Health & Performance Pyramid: Health Layer - Exercise Rehabilitation

In the past few posts about our Health & Performance Pyramid, which underpins all our work at Victory, I've started by talking about the importance of eating, sleeping and hydrating well, and keeping stress under control, to optimise tissue health. Then, before Christmas, we went through the first phase of our Health Layer, with our physiotherapists diagnosing not just which bit hurts, but finding the underlying cause of your injury, and treating it with manual therapy, exercise and education.  And having been through physio, it’s now time to move onto exercise rehabilitation, and/or balance therapy.

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Today I'd like to explain exercise rehabilitation. It’s something most physio practices don’t emphasise or even offer, so why, at Victory, do we think it’s so vital?

I think it comes down to two things: imaginative teaching, and habit formation.

In terms of teaching, our Head of Performance Helen Murawska is one of the first rehab therapists in the UK to have gained her MSc in Sport Rehabilitation, and is one of the only rehab therapists worldwide to have completed the full training in the Integrated Systems Model with the amazing Diane Lee. This means that Helen is really good at prescribing effective and interesting exercises that will help you to move from the end of physiotherapy to the point of returning to sports.  Frankly, her exercises are more fun and interesting than any the physio team will give you, because prescribing exercises is her expertise.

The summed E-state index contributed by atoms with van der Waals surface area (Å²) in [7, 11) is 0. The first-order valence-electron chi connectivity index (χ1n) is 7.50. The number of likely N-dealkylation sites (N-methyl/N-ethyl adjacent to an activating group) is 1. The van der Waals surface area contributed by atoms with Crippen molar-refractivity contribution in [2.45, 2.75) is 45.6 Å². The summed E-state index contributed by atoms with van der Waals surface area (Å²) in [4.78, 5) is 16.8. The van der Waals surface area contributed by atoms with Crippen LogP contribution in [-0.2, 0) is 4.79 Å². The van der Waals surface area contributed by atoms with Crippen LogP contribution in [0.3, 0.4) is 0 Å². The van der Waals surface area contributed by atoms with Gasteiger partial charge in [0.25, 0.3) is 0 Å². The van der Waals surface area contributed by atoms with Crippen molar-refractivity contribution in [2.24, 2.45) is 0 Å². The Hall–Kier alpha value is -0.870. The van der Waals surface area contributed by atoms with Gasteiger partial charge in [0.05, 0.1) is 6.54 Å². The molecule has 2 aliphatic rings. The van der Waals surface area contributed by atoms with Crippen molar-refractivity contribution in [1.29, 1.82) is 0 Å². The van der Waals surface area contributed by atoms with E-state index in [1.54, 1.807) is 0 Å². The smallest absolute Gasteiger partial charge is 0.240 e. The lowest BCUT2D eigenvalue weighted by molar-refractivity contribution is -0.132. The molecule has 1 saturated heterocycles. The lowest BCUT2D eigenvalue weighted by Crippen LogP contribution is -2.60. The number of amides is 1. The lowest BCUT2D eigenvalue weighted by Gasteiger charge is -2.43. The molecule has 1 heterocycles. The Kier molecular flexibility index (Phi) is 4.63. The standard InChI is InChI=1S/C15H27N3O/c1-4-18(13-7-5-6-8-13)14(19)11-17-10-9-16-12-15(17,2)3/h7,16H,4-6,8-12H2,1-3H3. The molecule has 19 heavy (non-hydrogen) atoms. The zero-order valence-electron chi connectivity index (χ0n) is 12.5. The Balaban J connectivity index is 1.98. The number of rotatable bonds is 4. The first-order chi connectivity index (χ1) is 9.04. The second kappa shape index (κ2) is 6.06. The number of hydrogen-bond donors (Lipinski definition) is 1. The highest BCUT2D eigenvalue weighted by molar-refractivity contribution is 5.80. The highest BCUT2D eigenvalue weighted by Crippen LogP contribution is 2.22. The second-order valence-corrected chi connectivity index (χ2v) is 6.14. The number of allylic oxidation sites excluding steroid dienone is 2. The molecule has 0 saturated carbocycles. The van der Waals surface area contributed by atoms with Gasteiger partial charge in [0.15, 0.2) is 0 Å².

And in terms of habit formation, the new ways in which Helen will be asking you to move will not come naturally, because you’ll have formed the habits of moving to protect your injury.  Changing this takes effort, practice and supervision, to make sure you get it right.

The research tells us it takes 10,000 hours of practice to create a completely new habit.

However, at Victory, we believe we can speed this process up dramatically – because we are not starting from scratch, but are just reminding you of movement habits that you almost certainly used to have before you picked up your injury, and because we teach you cues and reminders that will help you to practise efficiently and mindfully.   Simply breaking bad habits is very difficult, but more efficiently, we aim to overwrite your suboptimal movement patterns with the original good habits. But this doesn’t mean that you don’t need effort, practice, and the supervision of our expert rehabilitation team.

Initially, you’ll work with Helen on an individual basis, so that she can prescribe and help you to progress through the basics of rehabilitation for your specific injury and underlying cause.  However, after a few sessions of individual rehabilitation therapy, and as soon as you’re ready, she'll invite you to join her semi-private treatment sessions, where up to 4 clients train together in our purpose-built rehab studio.  This allows us to reduce the price of the programme, while still giving you the supervision and structured practice you need to get your new movement patterns deeply ingrained.

If your injury is relatively minor and you’ve not developed too many bad movement habits, then it’s possible that you may not need to go through the exercise rehabilitation stage – but that’s not the case for most of our clients, who tend to have either more serious or more recurrent injuries, and are therefore a lot more prone to dodgy movement patterns.

As I mentioned, the other part of rehab is about balance, and that's headed up by Elizabeth Banks, our movement & balance therapist.  So I'll tell you all about that next week... or, if you can't wait and want to experience treatment with Helen or Elizabeth for yourself, call us on 0207 175 0150, or click on the button below, leave your details, and we'll be in touch asap.

Nell Mead